However, as disclosed in the copending application" of I. R. Pierce Serial No. 862,665, filed December 29,

1959, it has been discovered that the performance of a helix type wave guide may be improved by surrounding the helix with a jacket exhibiting anisotropic conductivity with maximum conductivity in a direction parallel to the guide axis. This is so even though the significant characterstic difference between the wanted and unwanted 5 wave modes on a helix guide is the existence of longitudinal I currents of the latter modes at the helix wall.

It is one object of the present invention to improve helix guide performance by the introduction of longitudinal conductivity in an improved manner into the media surrounding the helix winding.

As disclosed in the Pierce application, a helix guide is overlaid with longitudinally extending conductors I which in turn are surrounded by an isotropic dielectric jacket which may be electrically lossy. In the fabrication of such a structure difiiculty may be encountered in positioning the longitudinal conductors application of the surrounding medium.

It is, therefore, a further object of the present invention to facilitate fabrication of a helix wave guide which includes an anisotropically conductive jacket surrounding the helix winding.

It is a more specific object of the invention to introduce the anisotropic conductivity as an integral part of the winding procedure used in fabrication of the surrounding jacket.

In accordance with the invention, a conductor which is closely wound in a helical form with adiameter at least equal to 1.2 free space wavelengths of the energy to be transmitted is provided with a composite external jacket comprising both dielectric media and conductive media. The conductive media are anisotropic in nature; that is, the conductive path provided in a direction parallel to the axis of the helix is substantially continuous for currents flowing in that direction while the conductive path provided in a circumferential direction around such axis is substantially discontinuous for currents flowing in that direction. As used in this specification anisotropic conductivity will be understood to refer to a heterogeneous anisotropy which produces an inductive effect. That is, the anisotropy arises from discrete conductive and dielectric regions disposed in alternate relation circumferentially about the helix, each such alternate region extending substantially longitudinally over the extent of the modified guide section. Such an anisotropically conductive jacket, by providing an inductive effect, improves the helix guide performance.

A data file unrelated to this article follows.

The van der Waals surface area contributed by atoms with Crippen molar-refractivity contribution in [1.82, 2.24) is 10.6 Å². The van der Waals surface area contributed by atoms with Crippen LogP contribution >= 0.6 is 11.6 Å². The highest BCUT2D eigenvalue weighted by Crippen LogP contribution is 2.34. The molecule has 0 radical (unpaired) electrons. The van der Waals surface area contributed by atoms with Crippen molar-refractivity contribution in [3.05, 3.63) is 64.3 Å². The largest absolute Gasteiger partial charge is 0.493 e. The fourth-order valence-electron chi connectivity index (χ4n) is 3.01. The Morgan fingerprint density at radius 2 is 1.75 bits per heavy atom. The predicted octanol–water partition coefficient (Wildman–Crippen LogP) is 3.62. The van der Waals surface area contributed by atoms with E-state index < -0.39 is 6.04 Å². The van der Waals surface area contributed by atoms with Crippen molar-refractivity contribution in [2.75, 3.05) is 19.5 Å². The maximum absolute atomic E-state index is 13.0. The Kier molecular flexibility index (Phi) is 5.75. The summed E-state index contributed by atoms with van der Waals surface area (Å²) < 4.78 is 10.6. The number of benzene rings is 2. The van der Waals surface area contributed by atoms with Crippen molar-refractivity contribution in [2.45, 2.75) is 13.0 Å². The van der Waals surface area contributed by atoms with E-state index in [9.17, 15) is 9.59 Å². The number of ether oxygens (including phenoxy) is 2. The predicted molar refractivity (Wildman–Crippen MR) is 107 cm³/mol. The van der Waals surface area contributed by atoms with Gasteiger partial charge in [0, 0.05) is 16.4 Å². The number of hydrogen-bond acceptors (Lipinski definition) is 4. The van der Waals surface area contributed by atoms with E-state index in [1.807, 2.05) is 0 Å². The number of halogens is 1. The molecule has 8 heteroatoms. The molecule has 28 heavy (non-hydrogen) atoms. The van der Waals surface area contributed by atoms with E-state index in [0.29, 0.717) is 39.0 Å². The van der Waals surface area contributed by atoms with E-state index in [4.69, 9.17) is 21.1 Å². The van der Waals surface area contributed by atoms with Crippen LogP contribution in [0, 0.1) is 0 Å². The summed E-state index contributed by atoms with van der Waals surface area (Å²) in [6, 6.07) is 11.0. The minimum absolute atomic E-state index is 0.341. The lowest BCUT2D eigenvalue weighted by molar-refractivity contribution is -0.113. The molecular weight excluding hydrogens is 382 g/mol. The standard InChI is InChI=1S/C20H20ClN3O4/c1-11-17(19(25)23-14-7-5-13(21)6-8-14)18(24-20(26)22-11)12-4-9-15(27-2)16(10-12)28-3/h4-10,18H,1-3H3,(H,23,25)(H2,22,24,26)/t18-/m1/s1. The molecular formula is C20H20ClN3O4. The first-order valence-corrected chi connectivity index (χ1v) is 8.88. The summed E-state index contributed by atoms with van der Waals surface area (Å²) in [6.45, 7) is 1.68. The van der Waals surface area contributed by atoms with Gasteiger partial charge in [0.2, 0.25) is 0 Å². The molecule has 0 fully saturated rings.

According to a preferred embodiment of prior to and during the present mvention, the desired longitudinal conductivity is provided by. conductors coated with electricallyv lossy ma-.

terial which overlay the exterior surface of the helix winding and are wound thereupon with a Wide circular pitch. Since the single surrounding jacket includes both conductive and dielectric properties, its application as an integral part of the winding procedure eliminates problems of conductor positioning present in the prior art. The resultant anisotropically conducting jacket serves to transform the impedance of its surrounding media to a value conducive to maximum effect upon the propagating unwanted wave modes and at the Same time to compensate the inherent capacitive shielding effect of the helix wire grid.

A feature of the invention is the mechanical strength imparted to the dielectric jacket-by the presence of the metallic conductors throughout its extent.

The above a nd other objects and features, the nature of the present invention, and its various advantages, will appear more fully upon consideration of the specific illustrative embodiments shownin the accompanying drawing and described in detail below.

In the drawing:

FIG. 1 diagrammatically illustrates a guided microwave communication system employing TE Waves and including a long distance helix wave guide section;

FIG. 2 is a perspective view of a section of helix guide including'an anisotropicallyconductive jacket in accordance with the invention; and

FIG. 3 is a perspective view of an alternate helix guide structure having substantial longitudinal conductivity in the outer jacket.